Introducing our profile of Native incarceration in the U.S.
New page provides data and visualizations about the overrepresentation of Native people in the criminal legal system.
by Emily Widra, February 14, 2023
Our 50 state profiles, plus one for D.C. and another for the nation as a whole, draw on graphs made from reports issued as part of our National Incarceration Briefing Series. Adding to this body of work, we’ve created a profile of Native incarceration in the United States to illuminate what data exists about the mass incarceration of Native people.
In the United States, Native people1 are vastly overrepresented in the criminal legal system. Native people are incarcerated in state and federal prisons at a rate of 763 per 100,000 people. This is double the national rate (350 per 100,000) and more than four times higher than the state and federal prison incarceration rate of white people (181 per 100,000). These disparities exist in jails as well, with Native people being detained in local jails at a rate of 316 per 100,000. Nationally, the incarceration rate in local jails is 192 per 100,000, and for white people, the jail incarceration rate is 157 per 100,000.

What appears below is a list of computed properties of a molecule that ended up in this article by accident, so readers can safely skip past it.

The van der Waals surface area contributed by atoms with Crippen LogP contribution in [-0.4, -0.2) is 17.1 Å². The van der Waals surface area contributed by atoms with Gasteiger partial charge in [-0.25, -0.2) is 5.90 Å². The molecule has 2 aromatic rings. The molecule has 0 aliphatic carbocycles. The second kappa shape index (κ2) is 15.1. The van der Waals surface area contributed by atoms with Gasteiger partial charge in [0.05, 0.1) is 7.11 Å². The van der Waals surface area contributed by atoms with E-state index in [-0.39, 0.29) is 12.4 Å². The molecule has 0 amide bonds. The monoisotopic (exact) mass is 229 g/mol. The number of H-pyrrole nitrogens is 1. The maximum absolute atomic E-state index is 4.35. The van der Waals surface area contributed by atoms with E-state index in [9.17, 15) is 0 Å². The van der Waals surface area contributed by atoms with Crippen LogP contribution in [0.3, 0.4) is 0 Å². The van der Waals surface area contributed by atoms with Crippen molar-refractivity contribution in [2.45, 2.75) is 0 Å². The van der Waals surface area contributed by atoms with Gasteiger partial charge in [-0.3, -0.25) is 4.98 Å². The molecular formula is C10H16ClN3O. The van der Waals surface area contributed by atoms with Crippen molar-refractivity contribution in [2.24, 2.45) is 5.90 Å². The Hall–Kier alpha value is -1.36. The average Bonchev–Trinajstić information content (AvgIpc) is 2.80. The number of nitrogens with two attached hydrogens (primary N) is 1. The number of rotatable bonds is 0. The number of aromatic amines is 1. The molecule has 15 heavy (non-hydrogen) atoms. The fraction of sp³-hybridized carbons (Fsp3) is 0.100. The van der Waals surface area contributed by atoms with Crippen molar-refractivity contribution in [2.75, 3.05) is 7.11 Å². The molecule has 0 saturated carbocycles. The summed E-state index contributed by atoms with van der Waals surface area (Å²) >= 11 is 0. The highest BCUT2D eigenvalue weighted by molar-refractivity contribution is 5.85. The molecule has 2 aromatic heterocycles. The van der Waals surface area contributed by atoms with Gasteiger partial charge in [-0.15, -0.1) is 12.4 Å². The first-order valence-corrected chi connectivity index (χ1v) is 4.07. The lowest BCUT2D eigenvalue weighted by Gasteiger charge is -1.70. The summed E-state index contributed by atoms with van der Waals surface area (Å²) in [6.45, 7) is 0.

Even when government data on incarceration are disaggregated by race, the way that Native incarcerated people are counted is inconsistent and often underreports their numbers, because people reporting two or more races are lumped into various categories depending on who is publishing the data. In publishing this profile of Native incarceration, we are hoping to make the existing information more accessible, while also acknowledging the layers of systemic oppression impacting Native people in the criminal legal system.
We are discussing the impact of the criminal legal system on people identified by the Census Bureau as “American Indian/Alaska Native.” ↩